There are online biographies of her at Saint Margaret of Scotland, with appropriate links, and at Saint Margaret of Scotland: Biography on Undiscovered Scotland The principal source for her life is the biography by Turgot, later Bishop of St Andrews, which was written at the request of her daughter Queen Matilda, the wife of King Henry I and recounts St Margaret’s public and private piety as Queen of Scots. There is more about his life at Turgot of Durham.
Here in Oxford the Bodleian Library holds a link to the Saint Queen - her Gospel Book:
St Margaret, Queen of Scots (died 1093)
This beautiful manuscript belonged to Margaret, Queen of Scotland, who was renowned for her piety and was canonized in 1249–50. A compact selection of passages from the Gospels, this finely illustrated book was Margaret’s favourite, and one she read and studied closely, even when she travelled. A poem added at the front describes how this very book was dropped into a river but remained almost unharmed: this miracle contributed to her growing reputation for holiness.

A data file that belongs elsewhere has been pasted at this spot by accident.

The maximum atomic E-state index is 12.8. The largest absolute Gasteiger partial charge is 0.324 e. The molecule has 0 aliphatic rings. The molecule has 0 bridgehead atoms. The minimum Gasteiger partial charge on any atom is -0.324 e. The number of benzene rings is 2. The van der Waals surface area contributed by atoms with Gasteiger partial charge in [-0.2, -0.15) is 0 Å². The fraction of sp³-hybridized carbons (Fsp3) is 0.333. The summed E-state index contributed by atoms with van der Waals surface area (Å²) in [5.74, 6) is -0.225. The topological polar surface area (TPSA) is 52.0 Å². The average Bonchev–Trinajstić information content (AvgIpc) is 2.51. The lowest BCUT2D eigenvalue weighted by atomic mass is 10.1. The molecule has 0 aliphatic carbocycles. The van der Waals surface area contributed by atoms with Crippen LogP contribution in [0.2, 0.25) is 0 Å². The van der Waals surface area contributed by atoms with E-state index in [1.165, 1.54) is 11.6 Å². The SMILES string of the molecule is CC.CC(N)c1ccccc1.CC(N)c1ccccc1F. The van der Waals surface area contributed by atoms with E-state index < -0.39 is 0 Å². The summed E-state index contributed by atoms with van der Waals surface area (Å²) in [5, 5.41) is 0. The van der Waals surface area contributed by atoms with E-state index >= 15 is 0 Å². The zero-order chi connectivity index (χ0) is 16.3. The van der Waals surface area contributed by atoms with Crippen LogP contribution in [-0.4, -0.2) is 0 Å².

Image and text: Bodleian Library
Originally enshrined in the abbey at Dunfermline founded by her son King David I, and where the foundations of her shrine can still be seen, her relics were scattered in the upheaval of the Scottish reformation. Her skull, having been taken to Queen Mary I for the birth of the future King James VI and I, was subsequently lost and what else survived was given to the Escorial by King Philip II. A relic from there - a shoulder blade - returned to Scotland in 1862 and since 2008 has been kept in the Catholic Church of St Margaret in Dunfermline.
The Relic of St Margaret
Image:St Margaret’s Church Dunfermline
There is an account if it, which includes a link to an illustrated history of the remains of the saint which can be seen at The Relic of St. Margaret of Scotland - Saint Margaret's RC Memorial Church
In 2019 an archaeological study took place of the relic to see what that could reveal about this remarkable woman and her life. The news report about that can be seen at Archaeologists remove Scottish heroine St. Margaret’s relic to learn more about her life